The north wing interior was re-arranged and the applied layout has survived till today. Pairs of columns were added to the staircase in the basement and on the first floor and stucco decoration was added to the vaults over the flights of stairs. A vaulted room was added to the former Medieval tower in the south. A new entrance to the room from the courtyard was built and decorated with a Mannerist-like artificial stone portal. Enfilades of three big rooms in the front longitudinal section and of two big rooms in the back section were arranged on the first floor. Neo-Baroque stucco details and panelling were added to the walls and ceilings. The front-section decoration has survived only. Decorative ceiling roses were made on ceilings: an elliptical one in the rectangular room and a round one in the square room; frame decorations were made on the walls. Two fireplaces have also survived, one by the wall between the longitudinal sections in the first room and one in a corner in the second room. Cornices and rectangular patches were moulded on the ceilings in the back section rooms – they can be seen in archival photographs.

The vaulted rooms in the west wing were also decorated in Neo-Baroque style. The big room received a Neo-Baroque celling and a decorative fireplace was built in the north wall. The newly made vault in the room that adhered to the abovementioned from the south was also lavishly decorated (Fig. 15). The walls and ceilings of all rooms and of the first floor gallery were decorated similarly to the north wing. The third (northernmost) room was built after the Mannerist wall had been removed and half-timbered construction applied to the gallery wall extension. It formed an enfilade with the southernmost room, where an entrance to a secrete study in the tower was made left of the fireplace. The study was also decorated in the new style.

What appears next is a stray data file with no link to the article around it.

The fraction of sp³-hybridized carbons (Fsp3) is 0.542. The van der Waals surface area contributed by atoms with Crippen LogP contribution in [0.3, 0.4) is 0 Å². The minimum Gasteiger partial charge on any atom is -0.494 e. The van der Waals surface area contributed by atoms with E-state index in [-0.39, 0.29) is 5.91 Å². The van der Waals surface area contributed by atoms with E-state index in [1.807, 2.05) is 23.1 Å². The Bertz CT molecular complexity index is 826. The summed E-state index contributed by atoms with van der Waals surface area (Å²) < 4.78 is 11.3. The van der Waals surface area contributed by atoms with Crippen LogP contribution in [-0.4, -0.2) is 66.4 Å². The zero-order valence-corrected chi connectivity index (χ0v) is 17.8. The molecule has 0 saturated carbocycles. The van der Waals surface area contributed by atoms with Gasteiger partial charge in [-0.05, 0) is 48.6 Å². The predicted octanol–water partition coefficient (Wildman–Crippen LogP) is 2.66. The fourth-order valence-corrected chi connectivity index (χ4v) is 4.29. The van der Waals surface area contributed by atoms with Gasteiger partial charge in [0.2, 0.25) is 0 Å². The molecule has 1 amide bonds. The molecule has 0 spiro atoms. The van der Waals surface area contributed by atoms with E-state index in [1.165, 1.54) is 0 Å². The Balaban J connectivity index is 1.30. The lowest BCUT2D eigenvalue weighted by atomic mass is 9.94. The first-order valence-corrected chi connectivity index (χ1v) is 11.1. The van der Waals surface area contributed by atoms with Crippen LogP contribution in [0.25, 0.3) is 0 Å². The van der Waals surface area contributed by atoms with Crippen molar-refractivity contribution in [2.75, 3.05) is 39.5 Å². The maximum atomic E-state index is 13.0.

Figure 15.

Żyrowa, the palace, north wing, first floor, ceremonial room in frontal longitudinal section (photo by Authors)

10.21307_ACEE-2020-004-f015.jpg

The enfiladed rooms in the south wings of both of the courtyards were similarly decorated (Fig. 16). Only two easternmost rooms in the garden courtyard wing were linked with the corridor. Two artificial stone portals were built in the basement to match the Mannerist framing of the main entrance, where there were jewellery ornaments in the doorhead, with a diamond in the scrollwork and flanking cabochons.

Figure 16.

Żyrowa, the palace, south wing, first floor, ceremonial room in frontal longitudinal section (photo by Authors)

10.21307_ACEE-2020-004-f016.jpg

6. SUMMARY

Residences in Silesia were built around one courtyard as a new complex or using the walls of a medieval castle. The first group is represented by the palace in Płakowice near Lwówek Śląski, which was erected in the years 1550–1563 [23] and the palace at Siestrzechowice near Nysa which was built between 1592 and 1594 [23]. Both are uniform in style, on a rectangular plan around a single arcaded courtyard [24].